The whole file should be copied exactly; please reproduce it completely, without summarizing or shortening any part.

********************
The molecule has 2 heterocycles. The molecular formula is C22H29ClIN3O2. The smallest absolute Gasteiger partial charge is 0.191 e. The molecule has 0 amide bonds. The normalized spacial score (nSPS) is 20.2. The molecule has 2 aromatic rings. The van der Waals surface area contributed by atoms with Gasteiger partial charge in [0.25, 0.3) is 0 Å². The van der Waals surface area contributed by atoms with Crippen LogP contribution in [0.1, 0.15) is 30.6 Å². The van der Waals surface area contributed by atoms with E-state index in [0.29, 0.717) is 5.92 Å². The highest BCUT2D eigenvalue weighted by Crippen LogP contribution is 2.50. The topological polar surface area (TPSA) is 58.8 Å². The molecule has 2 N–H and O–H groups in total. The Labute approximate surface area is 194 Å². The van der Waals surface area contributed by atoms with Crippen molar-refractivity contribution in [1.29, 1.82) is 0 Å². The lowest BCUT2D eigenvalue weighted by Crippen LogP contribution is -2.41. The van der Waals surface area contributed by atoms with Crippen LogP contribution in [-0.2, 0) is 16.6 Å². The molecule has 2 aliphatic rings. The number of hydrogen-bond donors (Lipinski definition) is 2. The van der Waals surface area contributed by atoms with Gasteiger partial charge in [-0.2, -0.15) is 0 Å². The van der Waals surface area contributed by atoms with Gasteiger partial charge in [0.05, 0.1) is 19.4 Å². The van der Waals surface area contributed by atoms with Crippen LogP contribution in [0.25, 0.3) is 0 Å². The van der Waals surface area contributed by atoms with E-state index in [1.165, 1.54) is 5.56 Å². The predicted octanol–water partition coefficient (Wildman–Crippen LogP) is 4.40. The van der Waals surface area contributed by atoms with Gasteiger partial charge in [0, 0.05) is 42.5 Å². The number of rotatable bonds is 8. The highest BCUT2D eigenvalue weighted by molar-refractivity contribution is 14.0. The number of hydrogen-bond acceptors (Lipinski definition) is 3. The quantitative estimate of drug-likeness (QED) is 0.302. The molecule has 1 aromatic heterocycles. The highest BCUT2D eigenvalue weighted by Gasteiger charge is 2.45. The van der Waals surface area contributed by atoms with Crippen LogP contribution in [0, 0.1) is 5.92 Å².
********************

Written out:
The molecule has 2 heterocycles. The molecular formula is C22H29ClIN3O2. The smallest absolute Gasteiger partial charge is 0.191 e. The molecule has 0 amide bonds. The normalized spacial score (nSPS) is 20.2. The molecule has 2 aromatic rings. The van der Waals surface area contributed by atoms with Gasteiger partial charge in [0.25, 0.3) is 0 Å². The van der Waals surface area contributed by atoms with Crippen LogP contribution in [0.1, 0.15) is 30.6 Å². The van der Waals surface area contributed by atoms with E-state index in [0.29, 0.717) is 5.92 Å². The highest BCUT2D eigenvalue weighted by Crippen LogP contribution is 2.50. The topological polar surface area (TPSA) is 58.8 Å². The molecule has 2 N–H and O–H groups in total. The Labute approximate surface area is 194 Å². The van der Waals surface area contributed by atoms with Crippen molar-refractivity contribution in [1.29, 1.82) is 0 Å². The lowest BCUT2D eigenvalue weighted by Crippen LogP contribution is -2.41. The van der Waals surface area contributed by atoms with Crippen LogP contribution in [-0.2, 0) is 16.6 Å². The molecule has 2 aliphatic rings. The number of hydrogen-bond donors (Lipinski definition) is 2. The van der Waals surface area contributed by atoms with Gasteiger partial charge in [-0.2, -0.15) is 0 Å². The van der Waals surface area contributed by atoms with Gasteiger partial charge in [0.05, 0.1) is 19.4 Å². The van der Waals surface area contributed by atoms with Crippen LogP contribution in [0.25, 0.3) is 0 Å². The van der Waals surface area contributed by atoms with E-state index in [1.165, 1.54) is 5.56 Å². The predicted octanol–water partition coefficient (Wildman–Crippen LogP) is 4.40. The van der Waals surface area contributed by atoms with Gasteiger partial charge in [0, 0.05) is 42.5 Å². The number of rotatable bonds is 8. The highest BCUT2D eigenvalue weighted by molar-refractivity contribution is 14.0. The number of hydrogen-bond acceptors (Lipinski definition) is 3. The quantitative estimate of drug-likeness (QED) is 0.302. The molecule has 1 aromatic heterocycles. The highest BCUT2D eigenvalue weighted by Gasteiger charge is 2.45. The van der Waals surface area contributed by atoms with Crippen LogP contribution in [0, 0.1) is 5.92 Å².